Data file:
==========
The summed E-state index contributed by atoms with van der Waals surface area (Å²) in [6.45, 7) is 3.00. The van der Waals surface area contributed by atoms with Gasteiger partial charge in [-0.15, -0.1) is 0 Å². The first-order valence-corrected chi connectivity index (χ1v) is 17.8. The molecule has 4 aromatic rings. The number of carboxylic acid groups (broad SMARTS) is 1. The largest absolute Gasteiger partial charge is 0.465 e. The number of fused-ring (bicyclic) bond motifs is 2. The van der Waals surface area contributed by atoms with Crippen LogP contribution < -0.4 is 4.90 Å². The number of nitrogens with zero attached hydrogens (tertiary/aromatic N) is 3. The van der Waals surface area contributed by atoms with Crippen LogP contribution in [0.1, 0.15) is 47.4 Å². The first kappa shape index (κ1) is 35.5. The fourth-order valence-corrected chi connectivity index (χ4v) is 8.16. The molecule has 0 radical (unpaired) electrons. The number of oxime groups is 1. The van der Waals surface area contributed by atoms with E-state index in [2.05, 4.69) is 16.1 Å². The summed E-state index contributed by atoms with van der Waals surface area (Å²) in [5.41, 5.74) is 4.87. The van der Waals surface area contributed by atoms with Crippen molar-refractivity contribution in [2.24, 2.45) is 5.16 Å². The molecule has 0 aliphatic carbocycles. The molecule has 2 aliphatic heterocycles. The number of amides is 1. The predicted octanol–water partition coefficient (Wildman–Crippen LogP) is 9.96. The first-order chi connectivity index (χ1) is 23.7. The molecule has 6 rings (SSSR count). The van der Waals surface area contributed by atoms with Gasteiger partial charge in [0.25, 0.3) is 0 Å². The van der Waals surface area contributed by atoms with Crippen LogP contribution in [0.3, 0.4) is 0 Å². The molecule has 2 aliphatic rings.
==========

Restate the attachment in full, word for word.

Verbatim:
The summed E-state index contributed by atoms with van der Waals surface area (Å²) in [6.45, 7) is 3.00. The van der Waals surface area contributed by atoms with Gasteiger partial charge in [-0.15, -0.1) is 0 Å². The first-order valence-corrected chi connectivity index (χ1v) is 17.8. The molecule has 4 aromatic rings. The number of carboxylic acid groups (broad SMARTS) is 1. The largest absolute Gasteiger partial charge is 0.465 e. The number of fused-ring (bicyclic) bond motifs is 2. The van der Waals surface area contributed by atoms with Crippen LogP contribution < -0.4 is 4.90 Å². The number of nitrogens with zero attached hydrogens (tertiary/aromatic N) is 3. The van der Waals surface area contributed by atoms with Crippen LogP contribution in [0.1, 0.15) is 47.4 Å². The first kappa shape index (κ1) is 35.5. The fourth-order valence-corrected chi connectivity index (χ4v) is 8.16. The molecule has 0 radical (unpaired) electrons. The number of oxime groups is 1. The van der Waals surface area contributed by atoms with E-state index in [2.05, 4.69) is 16.1 Å². The summed E-state index contributed by atoms with van der Waals surface area (Å²) in [5.41, 5.74) is 4.87. The van der Waals surface area contributed by atoms with Crippen molar-refractivity contribution in [2.24, 2.45) is 5.16 Å². The molecule has 0 aliphatic carbocycles. The molecule has 2 aliphatic heterocycles. The number of amides is 1. The predicted octanol–water partition coefficient (Wildman–Crippen LogP) is 9.96. The first-order chi connectivity index (χ1) is 23.7. The molecule has 6 rings (SSSR count). The van der Waals surface area contributed by atoms with Gasteiger partial charge in [0.25, 0.3) is 0 Å². The van der Waals surface area contributed by atoms with Crippen LogP contribution in [0.3, 0.4) is 0 Å². The molecule has 2 aliphatic rings.